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Optimal Currency Area and European Monetary Membership: Economics and Political Economy

Author

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  • Donato Masciandaro
  • Davide Romelli

Abstract

The recent Global Crisis are posing challenges to the stability of the European Monetary Integration process. The pillar of the European Monetary Integration is the evolution of the European Monetary Union (EMU). Being the EMU the establishment of a currency union, such as international agreement implies for the member countries the inability to use exchange rates and national monetary policy to deal with real and financial shocks. It is natural then to wonder under which conditions the net benefits of a currency union are likely to be positive, comparing the abovementioned limitations with the medium long term gains in having on the one side perpetual fixed exchange rates and on the other side the delegation of the monetary policy action to an independent and supranational central bank, i.e. the European Central Bank (ECB) that manages the European Monetary Union (EMU). A natural question arises: how to evaluate the economic pros and cons in having the EMU membership? The aim of this paper is to analyse the economics and the political economy of the EMU membership.

Suggested Citation

  • Donato Masciandaro & Davide Romelli, 2017. "Optimal Currency Area and European Monetary Membership: Economics and Political Economy," BAFFI CAREFIN Working Papers 1760, BAFFI CAREFIN, Centre for Applied Research on International Markets Banking Finance and Regulation, Universita' Bocconi, Milano, Italy.
  • Handle: RePEc:baf:cbafwp:cbafwp1760
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    References listed on IDEAS

    as
    1. Henderson, Dale W. & McKibbin, Warwick J., 1993. "A comparison of some basic monetary policy regimes for open economies: implications of different degrees of instrument adjustment and wage persistence," Carnegie-Rochester Conference Series on Public Policy, Elsevier, vol. 39(1), pages 221-317, December.
    2. Gauti B. Eggertsson & Neil R. Mehrotra & Sanjay R. Singh & Lawrence H. Summers, 2016. "A Contagious Malady? Open Economy Dimensions of Secular Stagnation," IMF Economic Review, Palgrave Macmillan;International Monetary Fund, vol. 64(4), pages 581-634, November.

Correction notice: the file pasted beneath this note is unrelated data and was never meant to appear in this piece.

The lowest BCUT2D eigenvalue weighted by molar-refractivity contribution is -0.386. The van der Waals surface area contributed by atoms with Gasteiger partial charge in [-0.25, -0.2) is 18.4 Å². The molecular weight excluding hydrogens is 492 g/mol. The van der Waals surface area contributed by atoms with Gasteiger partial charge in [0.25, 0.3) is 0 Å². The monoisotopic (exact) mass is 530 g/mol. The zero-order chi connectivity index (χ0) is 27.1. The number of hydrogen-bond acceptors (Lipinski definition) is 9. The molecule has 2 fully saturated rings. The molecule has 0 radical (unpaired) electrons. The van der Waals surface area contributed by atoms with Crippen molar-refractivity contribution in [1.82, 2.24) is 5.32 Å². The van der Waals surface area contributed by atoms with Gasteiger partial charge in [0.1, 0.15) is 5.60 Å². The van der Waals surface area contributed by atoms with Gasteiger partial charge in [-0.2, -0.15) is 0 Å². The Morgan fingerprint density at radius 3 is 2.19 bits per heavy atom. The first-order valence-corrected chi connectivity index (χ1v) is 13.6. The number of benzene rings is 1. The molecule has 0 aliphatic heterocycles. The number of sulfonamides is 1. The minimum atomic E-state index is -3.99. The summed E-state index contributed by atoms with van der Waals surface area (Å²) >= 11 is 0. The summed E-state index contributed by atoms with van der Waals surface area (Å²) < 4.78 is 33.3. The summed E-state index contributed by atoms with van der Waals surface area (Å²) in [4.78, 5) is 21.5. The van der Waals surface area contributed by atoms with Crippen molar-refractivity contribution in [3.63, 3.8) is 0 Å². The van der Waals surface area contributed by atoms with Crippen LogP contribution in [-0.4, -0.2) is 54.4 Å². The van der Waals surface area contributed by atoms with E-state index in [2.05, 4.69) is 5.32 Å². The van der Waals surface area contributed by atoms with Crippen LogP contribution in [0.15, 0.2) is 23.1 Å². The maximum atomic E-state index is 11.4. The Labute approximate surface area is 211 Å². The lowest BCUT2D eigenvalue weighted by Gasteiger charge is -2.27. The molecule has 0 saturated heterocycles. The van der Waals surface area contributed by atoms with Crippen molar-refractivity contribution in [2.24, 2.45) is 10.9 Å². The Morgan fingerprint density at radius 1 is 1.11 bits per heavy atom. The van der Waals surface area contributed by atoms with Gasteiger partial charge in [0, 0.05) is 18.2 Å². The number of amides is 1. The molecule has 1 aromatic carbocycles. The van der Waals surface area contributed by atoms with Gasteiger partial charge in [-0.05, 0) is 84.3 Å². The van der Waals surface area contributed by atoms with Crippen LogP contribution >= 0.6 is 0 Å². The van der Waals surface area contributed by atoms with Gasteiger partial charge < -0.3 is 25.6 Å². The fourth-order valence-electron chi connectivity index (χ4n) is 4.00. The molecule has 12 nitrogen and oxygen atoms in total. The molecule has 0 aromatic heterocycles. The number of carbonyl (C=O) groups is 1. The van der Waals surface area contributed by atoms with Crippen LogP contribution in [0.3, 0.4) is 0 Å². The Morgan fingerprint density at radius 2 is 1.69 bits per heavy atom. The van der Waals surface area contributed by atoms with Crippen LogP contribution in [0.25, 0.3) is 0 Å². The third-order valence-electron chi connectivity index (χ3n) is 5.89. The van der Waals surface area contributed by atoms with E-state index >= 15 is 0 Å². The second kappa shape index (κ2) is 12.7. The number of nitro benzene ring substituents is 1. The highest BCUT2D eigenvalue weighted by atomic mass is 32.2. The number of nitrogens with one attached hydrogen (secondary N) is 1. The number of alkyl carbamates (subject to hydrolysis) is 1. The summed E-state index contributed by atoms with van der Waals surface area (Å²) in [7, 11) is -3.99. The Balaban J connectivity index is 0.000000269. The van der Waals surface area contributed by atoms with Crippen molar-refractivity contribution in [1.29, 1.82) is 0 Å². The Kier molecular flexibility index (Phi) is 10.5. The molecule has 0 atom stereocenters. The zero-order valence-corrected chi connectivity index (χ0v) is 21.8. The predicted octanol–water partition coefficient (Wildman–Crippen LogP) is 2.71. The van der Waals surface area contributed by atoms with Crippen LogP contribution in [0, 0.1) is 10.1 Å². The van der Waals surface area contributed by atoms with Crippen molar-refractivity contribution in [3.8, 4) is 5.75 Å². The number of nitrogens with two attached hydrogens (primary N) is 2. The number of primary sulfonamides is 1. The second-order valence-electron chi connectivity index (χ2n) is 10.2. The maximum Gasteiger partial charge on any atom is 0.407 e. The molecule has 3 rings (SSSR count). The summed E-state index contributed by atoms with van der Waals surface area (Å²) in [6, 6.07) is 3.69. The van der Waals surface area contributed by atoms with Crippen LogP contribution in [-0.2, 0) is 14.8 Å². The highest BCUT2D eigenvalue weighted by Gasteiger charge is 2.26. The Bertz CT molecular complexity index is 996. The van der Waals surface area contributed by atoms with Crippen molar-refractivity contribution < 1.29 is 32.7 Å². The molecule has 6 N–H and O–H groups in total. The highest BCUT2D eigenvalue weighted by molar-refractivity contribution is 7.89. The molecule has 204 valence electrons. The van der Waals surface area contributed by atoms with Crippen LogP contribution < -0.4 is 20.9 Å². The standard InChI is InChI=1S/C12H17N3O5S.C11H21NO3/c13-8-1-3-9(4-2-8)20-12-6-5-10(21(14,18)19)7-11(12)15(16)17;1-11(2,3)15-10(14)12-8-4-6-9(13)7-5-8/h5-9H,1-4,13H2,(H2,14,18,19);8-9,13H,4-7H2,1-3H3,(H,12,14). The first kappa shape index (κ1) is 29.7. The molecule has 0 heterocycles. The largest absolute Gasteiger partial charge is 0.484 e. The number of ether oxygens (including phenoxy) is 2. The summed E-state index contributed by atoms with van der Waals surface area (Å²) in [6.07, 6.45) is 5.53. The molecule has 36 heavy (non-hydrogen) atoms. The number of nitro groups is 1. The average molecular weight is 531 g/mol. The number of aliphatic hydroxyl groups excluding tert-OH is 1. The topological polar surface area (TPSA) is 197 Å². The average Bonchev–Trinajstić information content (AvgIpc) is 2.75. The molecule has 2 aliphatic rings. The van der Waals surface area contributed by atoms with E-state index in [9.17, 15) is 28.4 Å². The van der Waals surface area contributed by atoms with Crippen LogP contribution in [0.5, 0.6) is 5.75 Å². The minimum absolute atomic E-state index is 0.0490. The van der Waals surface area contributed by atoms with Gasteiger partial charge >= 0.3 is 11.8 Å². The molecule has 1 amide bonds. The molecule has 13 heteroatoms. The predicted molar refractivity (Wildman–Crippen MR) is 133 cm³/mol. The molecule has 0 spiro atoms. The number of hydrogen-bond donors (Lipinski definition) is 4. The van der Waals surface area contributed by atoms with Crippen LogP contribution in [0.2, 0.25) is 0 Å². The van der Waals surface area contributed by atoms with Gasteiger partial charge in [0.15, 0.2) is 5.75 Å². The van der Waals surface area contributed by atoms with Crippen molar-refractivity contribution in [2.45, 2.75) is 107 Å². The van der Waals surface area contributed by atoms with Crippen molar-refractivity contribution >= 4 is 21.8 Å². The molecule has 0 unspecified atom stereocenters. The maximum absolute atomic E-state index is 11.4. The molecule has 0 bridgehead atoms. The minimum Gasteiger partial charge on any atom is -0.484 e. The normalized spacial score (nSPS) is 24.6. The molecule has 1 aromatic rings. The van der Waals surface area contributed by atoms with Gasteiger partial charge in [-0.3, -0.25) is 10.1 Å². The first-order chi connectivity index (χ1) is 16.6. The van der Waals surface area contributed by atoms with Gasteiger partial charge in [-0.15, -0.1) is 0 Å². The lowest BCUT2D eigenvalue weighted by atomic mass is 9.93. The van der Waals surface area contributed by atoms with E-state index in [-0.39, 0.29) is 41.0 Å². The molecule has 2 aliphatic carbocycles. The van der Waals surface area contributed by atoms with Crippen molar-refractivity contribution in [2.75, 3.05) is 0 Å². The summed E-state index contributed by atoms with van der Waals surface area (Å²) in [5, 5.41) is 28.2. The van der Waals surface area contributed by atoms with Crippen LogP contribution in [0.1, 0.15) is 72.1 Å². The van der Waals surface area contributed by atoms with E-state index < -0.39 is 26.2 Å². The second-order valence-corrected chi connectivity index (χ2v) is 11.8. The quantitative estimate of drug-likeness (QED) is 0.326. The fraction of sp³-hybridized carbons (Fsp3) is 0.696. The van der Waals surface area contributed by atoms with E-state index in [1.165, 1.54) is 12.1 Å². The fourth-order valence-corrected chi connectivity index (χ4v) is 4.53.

3. Banaian, King & Luksetich, William A, 2001. "Central Bank Independence, Economic Freedom, and Inflation Rates," Economic Inquiry, Western Economic Association International, vol. 39(1), pages 149-161, January.
    4. Siklos, Pierre L., 2008. "No single definition of central bank independence is right for all countries," European Journal of Political Economy, Elsevier, vol. 24(4), pages 802-816, December.
    5. Handler, Heinz, 2013. "The eurozone: piecemeal approach to an optimum currency area," MPRA Paper 67183, University Library of Munich, Germany.
    6. Joshua Aizenman, 2016. "Optimal Currency Area: A 20th Century Idea For the 21st Century?," NBER Working Papers 22097, National Bureau of Economic Research, Inc.
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    More about this item

    Keywords

    OPTIMAL CURRENCY AREA; EUROPEAN MONETARY INTEGRATION; MONETARY POLICY; POLITICAL ECONOMICS;

    JEL classification:

    • E52 - Macroeconomics and Monetary Economics - - Monetary Policy, Central Banking, and the Supply of Money and Credit - - - Monetary Policy
    • E58 - Macroeconomics and Monetary Economics - - Monetary Policy, Central Banking, and the Supply of Money and Credit - - - Central Banks and Their Policies
    • E03 - Macroeconomics and Monetary Economics - - General - - - Behavioral Macroeconomics

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